The two most pronounced incidents which occurred last week, being those of an armed attack on the convoy of President Muhammadu Buhari and a commando-style assault on Kuje Correctional Centre (prisons), should be seen for what they actually are.
They reinforce the reality that the country’s problem with terrorists may have degenerated to a level where the miscreants have the unfettered capacity to decide when and where they choose to attack and who the victims will be.
The implication may not be far from the situation whereby Nigeria has now dropped to the Hobbesian state of nature where governance is either non-existent or has collapsed. It is now every man for himself or herself, as all citizens are at risk of falling victim, anytime and anywhere. And whoever does not see the situation as such, may only be wallowing in self-denial. Our country has really turned the corner.
From media reports, an advance convoy of the president that left Abuja to Katsina—the president’s home state, was ambushed on the way by armed assailants whose gunfire attack resulted in injury to some occupants of the convoy vehicles. It can easily be imagined what could have happened if the president had opted to travel from Abuja to nearby Katsina by road. In any case, it is lamentable that such a venture remains unthinkable in present day Nigeria, whereby the president himself cannot move about freely in a country he is the leader, courtesy of the prevailing state of insecurity.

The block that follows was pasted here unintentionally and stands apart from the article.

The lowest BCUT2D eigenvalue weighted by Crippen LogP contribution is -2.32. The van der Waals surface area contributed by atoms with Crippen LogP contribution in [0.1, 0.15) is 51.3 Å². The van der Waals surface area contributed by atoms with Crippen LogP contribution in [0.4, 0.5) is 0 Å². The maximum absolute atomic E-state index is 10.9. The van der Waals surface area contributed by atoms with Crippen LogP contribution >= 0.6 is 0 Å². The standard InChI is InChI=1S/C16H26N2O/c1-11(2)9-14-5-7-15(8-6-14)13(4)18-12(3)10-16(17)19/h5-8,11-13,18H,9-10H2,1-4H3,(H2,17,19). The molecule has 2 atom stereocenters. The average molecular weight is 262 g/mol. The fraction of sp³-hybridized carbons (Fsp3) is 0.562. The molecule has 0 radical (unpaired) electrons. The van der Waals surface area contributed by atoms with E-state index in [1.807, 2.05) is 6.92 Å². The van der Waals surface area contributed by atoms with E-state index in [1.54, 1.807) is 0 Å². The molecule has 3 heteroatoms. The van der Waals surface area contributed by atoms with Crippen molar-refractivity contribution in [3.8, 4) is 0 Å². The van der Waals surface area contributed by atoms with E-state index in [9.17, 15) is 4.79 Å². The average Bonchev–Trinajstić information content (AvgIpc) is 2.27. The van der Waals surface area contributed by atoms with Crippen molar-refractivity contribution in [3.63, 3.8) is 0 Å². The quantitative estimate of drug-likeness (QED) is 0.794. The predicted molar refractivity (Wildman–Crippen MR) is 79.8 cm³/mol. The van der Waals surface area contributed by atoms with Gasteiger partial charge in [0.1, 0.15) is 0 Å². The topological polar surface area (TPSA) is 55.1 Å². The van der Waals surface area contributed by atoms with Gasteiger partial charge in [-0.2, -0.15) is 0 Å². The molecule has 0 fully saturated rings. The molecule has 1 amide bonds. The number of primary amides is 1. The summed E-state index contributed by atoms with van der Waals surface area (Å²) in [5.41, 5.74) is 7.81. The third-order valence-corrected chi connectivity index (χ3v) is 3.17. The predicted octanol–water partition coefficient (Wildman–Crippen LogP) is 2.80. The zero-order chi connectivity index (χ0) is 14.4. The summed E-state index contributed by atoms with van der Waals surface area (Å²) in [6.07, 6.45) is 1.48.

In the other incident, a well-planned commando-style assault was launched last week on the Kuje Medium Security Correctional Service (Prisons) right in Abuja the Federal Capital Territory, where explosives were deployed to burst the place open and facilitate the escape of more than 994 detainees including 64 members of the dreaded Boko Haram terrorists. Moreover, as much as N82 million and $36,000 belonging to affluent detainees was reportedly stolen by the assailants from the centre, and openly shared to escapees as transport money, in the course of the raid. Incidentally, some relief has also come to the nation’s psyche with the news that 111 detainees including the highbrow personalities in custody declined to join the escape bid, while over 500 have been recaptured and about 400 still at large, as of the time of writing this script.
President Muhammadu Buhari who visited the facility after the raid, expressed disappointment over the debacle and indicted the country’s security and intelligence establishment in strong terms. However, his response as Commander-in-Chief of the Armed Forces of the country, will gain more merit if his follow-up action will match public expectation if he deploys the full weight of the country’s capacity to address the contingency. Nigerians for sure are still waiting for such follow-through, as they hold him accountable for remediation of the outrage. And nobody can blame them especially as previous incidents attracted similar gestures of lamentation from him, with less than impressive dividends from his enterprise.
However, where the two incidents under consideration accentuate public misgivings on the country’s security architecture derives from the details of the actual course of events during the attacks. First is the report of lack of commensurate response to the attackers from the escort team of the president’s convoy. If the escort of the president’s convoy with all the expected endowments of real-time and backup military assets can play shy of retaliating an armed attack, and possibly mobilizing massive interdiction to the implied lead from that contingency, the situation dictates at least a complement of questions among which stands out one. Does it mean that the numerous convoys escorting our VIPs are simply stand-alone sitting-ducks which are bereft of attracting any significant back-up response, in the case of a contingency?